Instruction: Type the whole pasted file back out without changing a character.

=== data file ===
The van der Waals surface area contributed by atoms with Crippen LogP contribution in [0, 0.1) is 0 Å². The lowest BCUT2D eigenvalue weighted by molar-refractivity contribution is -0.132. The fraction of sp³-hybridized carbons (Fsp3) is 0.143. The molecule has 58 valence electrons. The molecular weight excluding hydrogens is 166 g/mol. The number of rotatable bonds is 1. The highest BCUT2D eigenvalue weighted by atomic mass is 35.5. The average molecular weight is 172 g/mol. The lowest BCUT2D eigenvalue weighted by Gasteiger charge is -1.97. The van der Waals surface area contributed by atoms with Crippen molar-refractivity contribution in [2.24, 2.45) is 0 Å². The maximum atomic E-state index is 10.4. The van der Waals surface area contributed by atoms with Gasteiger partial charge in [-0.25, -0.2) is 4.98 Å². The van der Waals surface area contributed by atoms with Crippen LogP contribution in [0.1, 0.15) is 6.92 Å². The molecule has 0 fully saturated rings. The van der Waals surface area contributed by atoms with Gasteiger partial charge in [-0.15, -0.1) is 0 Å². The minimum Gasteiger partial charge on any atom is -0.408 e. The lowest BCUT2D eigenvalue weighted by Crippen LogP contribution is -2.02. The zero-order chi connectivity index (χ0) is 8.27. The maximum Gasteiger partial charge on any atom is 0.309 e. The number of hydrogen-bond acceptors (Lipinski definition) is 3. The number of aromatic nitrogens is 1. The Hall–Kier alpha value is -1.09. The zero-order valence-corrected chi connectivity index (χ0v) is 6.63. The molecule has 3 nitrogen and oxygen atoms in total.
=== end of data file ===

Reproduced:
The van der Waals surface area contributed by atoms with Crippen LogP contribution in [0, 0.1) is 0 Å². The lowest BCUT2D eigenvalue weighted by molar-refractivity contribution is -0.132. The fraction of sp³-hybridized carbons (Fsp3) is 0.143. The molecule has 58 valence electrons. The molecular weight excluding hydrogens is 166 g/mol. The number of rotatable bonds is 1. The highest BCUT2D eigenvalue weighted by atomic mass is 35.5. The average molecular weight is 172 g/mol. The lowest BCUT2D eigenvalue weighted by Gasteiger charge is -1.97. The van der Waals surface area contributed by atoms with Crippen molar-refractivity contribution in [2.24, 2.45) is 0 Å². The maximum atomic E-state index is 10.4. The van der Waals surface area contributed by atoms with Gasteiger partial charge in [-0.25, -0.2) is 4.98 Å². The van der Waals surface area contributed by atoms with Crippen LogP contribution in [0.1, 0.15) is 6.92 Å². The molecule has 0 fully saturated rings. The van der Waals surface area contributed by atoms with Gasteiger partial charge in [-0.15, -0.1) is 0 Å². The minimum Gasteiger partial charge on any atom is -0.408 e. The lowest BCUT2D eigenvalue weighted by Crippen LogP contribution is -2.02. The zero-order chi connectivity index (χ0) is 8.27. The maximum Gasteiger partial charge on any atom is 0.309 e. The number of hydrogen-bond acceptors (Lipinski definition) is 3. The number of aromatic nitrogens is 1. The Hall–Kier alpha value is -1.09. The zero-order valence-corrected chi connectivity index (χ0v) is 6.63. The molecule has 3 nitrogen and oxygen atoms in total.